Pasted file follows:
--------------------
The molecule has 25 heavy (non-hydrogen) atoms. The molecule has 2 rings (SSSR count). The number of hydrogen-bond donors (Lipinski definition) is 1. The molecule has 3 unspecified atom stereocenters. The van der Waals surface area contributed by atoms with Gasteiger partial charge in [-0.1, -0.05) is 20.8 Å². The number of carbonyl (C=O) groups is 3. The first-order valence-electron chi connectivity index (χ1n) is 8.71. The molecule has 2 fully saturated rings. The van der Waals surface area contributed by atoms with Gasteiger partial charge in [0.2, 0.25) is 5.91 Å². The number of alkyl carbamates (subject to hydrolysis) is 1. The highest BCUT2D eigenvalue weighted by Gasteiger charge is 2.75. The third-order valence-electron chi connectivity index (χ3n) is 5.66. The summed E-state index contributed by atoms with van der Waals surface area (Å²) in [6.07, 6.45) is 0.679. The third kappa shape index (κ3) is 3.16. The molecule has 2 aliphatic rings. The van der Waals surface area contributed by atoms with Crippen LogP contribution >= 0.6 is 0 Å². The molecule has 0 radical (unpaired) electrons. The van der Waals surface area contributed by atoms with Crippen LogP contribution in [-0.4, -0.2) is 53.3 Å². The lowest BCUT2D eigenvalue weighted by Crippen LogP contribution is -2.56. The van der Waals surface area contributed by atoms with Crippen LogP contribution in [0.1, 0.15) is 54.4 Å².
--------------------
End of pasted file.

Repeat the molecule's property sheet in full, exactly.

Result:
The molecule has 25 heavy (non-hydrogen) atoms. The molecule has 2 rings (SSSR count). The number of hydrogen-bond donors (Lipinski definition) is 1. The molecule has 3 unspecified atom stereocenters. The van der Waals surface area contributed by atoms with Gasteiger partial charge in [-0.1, -0.05) is 20.8 Å². The number of carbonyl (C=O) groups is 3. The first-order valence-electron chi connectivity index (χ1n) is 8.71. The molecule has 2 fully saturated rings. The van der Waals surface area contributed by atoms with Gasteiger partial charge in [0.2, 0.25) is 5.91 Å². The number of alkyl carbamates (subject to hydrolysis) is 1. The highest BCUT2D eigenvalue weighted by Gasteiger charge is 2.75. The third-order valence-electron chi connectivity index (χ3n) is 5.66. The summed E-state index contributed by atoms with van der Waals surface area (Å²) in [6.07, 6.45) is 0.679. The third kappa shape index (κ3) is 3.16. The molecule has 2 aliphatic rings. The van der Waals surface area contributed by atoms with Crippen LogP contribution >= 0.6 is 0 Å². The molecule has 0 radical (unpaired) electrons. The van der Waals surface area contributed by atoms with Crippen LogP contribution in [-0.4, -0.2) is 53.3 Å². The lowest BCUT2D eigenvalue weighted by Crippen LogP contribution is -2.56. The van der Waals surface area contributed by atoms with Crippen LogP contribution in [0.1, 0.15) is 54.4 Å².